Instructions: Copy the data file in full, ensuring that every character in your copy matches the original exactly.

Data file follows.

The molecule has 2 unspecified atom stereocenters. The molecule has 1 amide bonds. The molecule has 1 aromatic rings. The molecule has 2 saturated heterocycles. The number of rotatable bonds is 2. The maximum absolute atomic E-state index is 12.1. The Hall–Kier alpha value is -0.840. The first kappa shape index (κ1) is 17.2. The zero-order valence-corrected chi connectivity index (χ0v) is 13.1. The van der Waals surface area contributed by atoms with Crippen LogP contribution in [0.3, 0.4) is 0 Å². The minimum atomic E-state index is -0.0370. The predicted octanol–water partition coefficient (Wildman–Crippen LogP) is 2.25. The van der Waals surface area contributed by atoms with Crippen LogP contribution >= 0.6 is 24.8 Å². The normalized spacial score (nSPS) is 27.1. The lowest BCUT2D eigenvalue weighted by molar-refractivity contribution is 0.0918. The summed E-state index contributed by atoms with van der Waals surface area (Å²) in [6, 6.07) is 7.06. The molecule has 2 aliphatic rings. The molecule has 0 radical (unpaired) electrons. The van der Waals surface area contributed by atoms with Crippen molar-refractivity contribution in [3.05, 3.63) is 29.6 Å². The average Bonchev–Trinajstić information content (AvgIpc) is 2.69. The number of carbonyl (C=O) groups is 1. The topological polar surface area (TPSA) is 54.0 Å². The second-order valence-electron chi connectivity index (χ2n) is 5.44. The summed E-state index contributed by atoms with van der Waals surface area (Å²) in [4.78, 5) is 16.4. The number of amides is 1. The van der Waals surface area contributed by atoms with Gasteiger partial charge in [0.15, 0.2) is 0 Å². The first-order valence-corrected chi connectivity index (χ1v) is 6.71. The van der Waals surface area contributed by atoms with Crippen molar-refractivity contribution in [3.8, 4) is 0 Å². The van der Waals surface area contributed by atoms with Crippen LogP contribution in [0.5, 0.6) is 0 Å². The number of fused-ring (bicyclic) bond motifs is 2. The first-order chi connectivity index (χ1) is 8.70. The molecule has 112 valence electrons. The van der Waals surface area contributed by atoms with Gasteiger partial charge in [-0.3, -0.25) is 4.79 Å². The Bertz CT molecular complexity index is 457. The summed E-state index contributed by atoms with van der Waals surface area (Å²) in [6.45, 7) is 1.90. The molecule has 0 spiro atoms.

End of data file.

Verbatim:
The molecule has 2 unspecified atom stereocenters. The molecule has 1 amide bonds. The molecule has 1 aromatic rings. The molecule has 2 saturated heterocycles. The number of rotatable bonds is 2. The maximum absolute atomic E-state index is 12.1. The Hall–Kier alpha value is -0.840. The first kappa shape index (κ1) is 17.2. The zero-order valence-corrected chi connectivity index (χ0v) is 13.1. The van der Waals surface area contributed by atoms with Crippen LogP contribution in [0.3, 0.4) is 0 Å². The minimum atomic E-state index is -0.0370. The predicted octanol–water partition coefficient (Wildman–Crippen LogP) is 2.25. The van der Waals surface area contributed by atoms with Crippen LogP contribution >= 0.6 is 24.8 Å². The normalized spacial score (nSPS) is 27.1. The lowest BCUT2D eigenvalue weighted by molar-refractivity contribution is 0.0918. The summed E-state index contributed by atoms with van der Waals surface area (Å²) in [6, 6.07) is 7.06. The molecule has 2 aliphatic rings. The molecule has 0 radical (unpaired) electrons. The van der Waals surface area contributed by atoms with Crippen molar-refractivity contribution in [3.05, 3.63) is 29.6 Å². The average Bonchev–Trinajstić information content (AvgIpc) is 2.69. The number of carbonyl (C=O) groups is 1. The topological polar surface area (TPSA) is 54.0 Å². The second-order valence-electron chi connectivity index (χ2n) is 5.44. The summed E-state index contributed by atoms with van der Waals surface area (Å²) in [4.78, 5) is 16.4. The number of amides is 1. The van der Waals surface area contributed by atoms with Gasteiger partial charge in [0.15, 0.2) is 0 Å². The first-order valence-corrected chi connectivity index (χ1v) is 6.71. The van der Waals surface area contributed by atoms with Crippen molar-refractivity contribution in [3.8, 4) is 0 Å². The van der Waals surface area contributed by atoms with Crippen LogP contribution in [0.5, 0.6) is 0 Å². The number of fused-ring (bicyclic) bond motifs is 2. The first-order chi connectivity index (χ1) is 8.70. The molecule has 112 valence electrons. The van der Waals surface area contributed by atoms with Gasteiger partial charge in [-0.3, -0.25) is 4.79 Å². The Bertz CT molecular complexity index is 457. The summed E-state index contributed by atoms with van der Waals surface area (Å²) in [6.45, 7) is 1.90. The molecule has 0 spiro atoms.